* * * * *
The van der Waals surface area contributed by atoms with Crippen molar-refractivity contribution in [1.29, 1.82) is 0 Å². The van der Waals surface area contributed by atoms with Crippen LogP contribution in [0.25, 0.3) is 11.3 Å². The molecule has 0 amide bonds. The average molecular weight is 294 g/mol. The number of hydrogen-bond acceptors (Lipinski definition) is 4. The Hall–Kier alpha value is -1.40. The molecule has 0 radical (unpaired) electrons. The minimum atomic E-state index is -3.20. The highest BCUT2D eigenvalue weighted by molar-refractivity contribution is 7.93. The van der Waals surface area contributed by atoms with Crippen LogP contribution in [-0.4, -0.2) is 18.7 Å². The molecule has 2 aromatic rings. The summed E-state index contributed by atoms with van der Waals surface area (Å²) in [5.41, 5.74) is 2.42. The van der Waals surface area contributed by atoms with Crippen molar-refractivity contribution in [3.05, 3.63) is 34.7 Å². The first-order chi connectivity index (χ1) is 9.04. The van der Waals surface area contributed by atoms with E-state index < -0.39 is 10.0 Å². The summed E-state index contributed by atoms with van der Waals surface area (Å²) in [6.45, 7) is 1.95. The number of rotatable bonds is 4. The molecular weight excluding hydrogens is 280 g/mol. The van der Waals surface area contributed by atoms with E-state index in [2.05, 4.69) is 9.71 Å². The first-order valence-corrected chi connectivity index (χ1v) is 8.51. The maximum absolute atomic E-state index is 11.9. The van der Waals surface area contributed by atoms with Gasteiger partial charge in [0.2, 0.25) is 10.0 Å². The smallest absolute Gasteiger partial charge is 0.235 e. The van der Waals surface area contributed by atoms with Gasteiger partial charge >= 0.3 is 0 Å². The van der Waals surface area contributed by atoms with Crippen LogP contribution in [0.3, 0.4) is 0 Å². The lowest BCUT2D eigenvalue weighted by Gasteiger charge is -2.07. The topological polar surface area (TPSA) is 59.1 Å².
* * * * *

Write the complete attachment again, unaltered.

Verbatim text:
The van der Waals surface area contributed by atoms with Crippen molar-refractivity contribution in [1.29, 1.82) is 0 Å². The van der Waals surface area contributed by atoms with Crippen LogP contribution in [0.25, 0.3) is 11.3 Å². The molecule has 0 amide bonds. The average molecular weight is 294 g/mol. The number of hydrogen-bond acceptors (Lipinski definition) is 4. The Hall–Kier alpha value is -1.40. The molecule has 0 radical (unpaired) electrons. The minimum atomic E-state index is -3.20. The highest BCUT2D eigenvalue weighted by molar-refractivity contribution is 7.93. The van der Waals surface area contributed by atoms with Crippen LogP contribution in [-0.4, -0.2) is 18.7 Å². The molecule has 2 aromatic rings. The summed E-state index contributed by atoms with van der Waals surface area (Å²) in [5.41, 5.74) is 2.42. The van der Waals surface area contributed by atoms with Crippen molar-refractivity contribution in [3.05, 3.63) is 34.7 Å². The first-order chi connectivity index (χ1) is 9.04. The van der Waals surface area contributed by atoms with E-state index < -0.39 is 10.0 Å². The summed E-state index contributed by atoms with van der Waals surface area (Å²) in [6.45, 7) is 1.95. The number of rotatable bonds is 4. The molecular weight excluding hydrogens is 280 g/mol. The van der Waals surface area contributed by atoms with E-state index in [2.05, 4.69) is 9.71 Å². The first-order valence-corrected chi connectivity index (χ1v) is 8.51. The maximum absolute atomic E-state index is 11.9. The van der Waals surface area contributed by atoms with Gasteiger partial charge in [0.2, 0.25) is 10.0 Å². The smallest absolute Gasteiger partial charge is 0.235 e. The van der Waals surface area contributed by atoms with Gasteiger partial charge >= 0.3 is 0 Å². The van der Waals surface area contributed by atoms with Crippen LogP contribution in [0.3, 0.4) is 0 Å². The lowest BCUT2D eigenvalue weighted by Gasteiger charge is -2.07. The topological polar surface area (TPSA) is 59.1 Å².